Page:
The scorching sun loomed over a vast wasteland that was once a huddle of houses; there was a pile of cold and lifeless bodies beneath the disarray of storm debris; a sea of survivors were crammed together inside the evacuation center like sardines in a can; the agonizingly slow pace of relief efforts and a community in utter distraught—all these after the onslaught of Typhoon Yolanda, one of the strongest and deadliest tropical cyclones ever recorded, which struck the islands of Samar and Leyte almost nine (9) years ago. It was undeniably traumatic, one that left a sprawling scar in its wake. However, as “resilience” being innately Filipino (or so they said), the victims were mostly left to carry on. But did they really?

Carlo Francisco Manatad’s ‘Kun Maupay Man It Panahon’—which translates to ‘Whether the Weather is Fine’ in English—depicts the hardships of the Taclobanon people during the aftermath of the said typhoon. An international (i.e. Cinema e Gioventù Prize – 74th Locarno Film Festival) and local (i.e. 2nd Best Picture – 47th Metro Manila Film Festival) awards favorite, the film follows three characters: Miguel (Daniel Padilla), his girlfriend Andrea (Rans Rifol), and his mother Norma (Charo Santos) as they navigate the storm-crushed ruins of post-Yolanda Tacloban. The trio hopes to navigate beyond their traumatic past; through a distressing present; and towards a better future.

One should not expect a conventionally normal narrative—because this doesn’t have one. In fact, this film is a bleak, often humorous, and visually stunning mood piece through and through that uses the beauty of magical realism, surrealism, absurdism, and satire to convey the collective post-typhoon trauma. It’s chocked full of symbolism and hidden meanings bubbling underneath the surface. Manatad, a Taclobanon himself, employed this kind of storytelling because he wanted to explore those complex feelings we all felt during that time—the desperation and determination to survive despite the huge loss and suffocating hopelessness brought upon by the typhoon. The film’s whimsical mise-en-scène and fantastical elements, contrasted by the setting’s grim and devastating state, made the film’s absurdity worked wonders. Plus, the use of the Waraynon language was a breath of fresh air and a much-needed representation in our local cinema.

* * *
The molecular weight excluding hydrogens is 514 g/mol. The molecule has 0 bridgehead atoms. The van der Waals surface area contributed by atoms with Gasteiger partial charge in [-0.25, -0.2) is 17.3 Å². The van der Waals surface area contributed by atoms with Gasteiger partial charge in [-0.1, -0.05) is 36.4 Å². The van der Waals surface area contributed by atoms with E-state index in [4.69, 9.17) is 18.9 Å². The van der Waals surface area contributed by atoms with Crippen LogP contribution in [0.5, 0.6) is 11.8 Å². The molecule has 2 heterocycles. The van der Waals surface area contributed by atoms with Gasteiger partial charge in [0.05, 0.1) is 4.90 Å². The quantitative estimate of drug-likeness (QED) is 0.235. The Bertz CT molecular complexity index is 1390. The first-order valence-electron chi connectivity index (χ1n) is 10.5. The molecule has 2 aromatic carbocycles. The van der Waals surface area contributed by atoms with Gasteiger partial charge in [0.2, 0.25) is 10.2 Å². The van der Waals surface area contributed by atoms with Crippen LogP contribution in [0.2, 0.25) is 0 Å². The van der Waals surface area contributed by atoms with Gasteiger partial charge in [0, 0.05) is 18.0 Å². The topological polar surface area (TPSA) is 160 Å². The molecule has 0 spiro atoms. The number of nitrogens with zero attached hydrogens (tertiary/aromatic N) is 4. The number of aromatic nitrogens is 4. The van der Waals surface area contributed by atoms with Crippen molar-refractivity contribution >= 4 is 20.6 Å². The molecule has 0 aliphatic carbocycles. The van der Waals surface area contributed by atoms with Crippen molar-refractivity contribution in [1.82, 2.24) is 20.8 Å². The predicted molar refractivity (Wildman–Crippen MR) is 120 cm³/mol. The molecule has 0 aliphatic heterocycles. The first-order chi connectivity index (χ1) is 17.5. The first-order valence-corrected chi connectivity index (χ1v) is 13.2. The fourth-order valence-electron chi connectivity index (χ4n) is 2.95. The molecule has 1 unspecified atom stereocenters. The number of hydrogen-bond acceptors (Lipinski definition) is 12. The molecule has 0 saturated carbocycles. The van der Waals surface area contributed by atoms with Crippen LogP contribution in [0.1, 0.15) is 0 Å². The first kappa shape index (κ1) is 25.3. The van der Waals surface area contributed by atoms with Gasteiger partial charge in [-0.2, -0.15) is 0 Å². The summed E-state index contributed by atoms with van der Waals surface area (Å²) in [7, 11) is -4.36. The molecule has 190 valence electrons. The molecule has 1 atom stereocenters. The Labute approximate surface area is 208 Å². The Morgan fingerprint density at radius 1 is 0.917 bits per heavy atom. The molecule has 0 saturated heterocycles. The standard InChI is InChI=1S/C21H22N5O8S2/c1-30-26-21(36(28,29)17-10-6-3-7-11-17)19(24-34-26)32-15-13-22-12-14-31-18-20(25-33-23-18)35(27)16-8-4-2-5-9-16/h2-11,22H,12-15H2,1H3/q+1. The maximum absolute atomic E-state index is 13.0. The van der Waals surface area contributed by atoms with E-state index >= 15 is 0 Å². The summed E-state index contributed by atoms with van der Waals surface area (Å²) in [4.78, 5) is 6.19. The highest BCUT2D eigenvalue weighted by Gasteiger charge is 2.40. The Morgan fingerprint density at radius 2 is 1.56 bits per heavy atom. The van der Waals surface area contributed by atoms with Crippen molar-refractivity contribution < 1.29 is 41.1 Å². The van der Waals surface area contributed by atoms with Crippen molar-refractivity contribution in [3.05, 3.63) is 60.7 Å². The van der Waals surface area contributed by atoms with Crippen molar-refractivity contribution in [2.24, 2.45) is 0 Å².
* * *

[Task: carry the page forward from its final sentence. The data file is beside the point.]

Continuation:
Filipino resiliency is the film’s most common theme—a concept that has always been misunderstood, overused, and abused by many. We live in a country that constantly experiences numerous disasters every year and resilience was often the presenting solution. We are always told to just accept the fact that disasters do happen all the time, and there’s nothing we can do about it but to trust that there will be a silver lining at the end. However, what this film tries to do is deconstruct this kind of mentality and show that we all cope differently in the face of tragedy. It offers no hint of romanticism or glorification; instead, it critiques that kind of concept and silently asks for accountability. It’s a cry for help and a reminder that chaos will happen again if we don’t raise our voices and let ourselves be heard.

Almost nine years had passed since the tragedy, and time had already obscured the post-typhoon grief of some of its survivors; while some are still healing from the bruises caused by the typhoon. Will the grief end or will it continue for years to come?

While the film uses Typhoon Yolanda as its backdrop, its message and themes are still more relevant today, especially in the context of our current national socio-political landscape—the mishandling of the COVID-19 pandemic and the lack of disaster preparedness from multiple calamities that passed by recently. We are always told to pick up the pieces after a tragedy and stay strong, but Filipinos aren’t always like that. Yes, we are tough, but our strength only goes so far before we aren’t. We bleed and cry, but we don’t have to convince ourselves in any tragedy that all will be alright in time.

Whether the weather is fine...or not, we will never forget.

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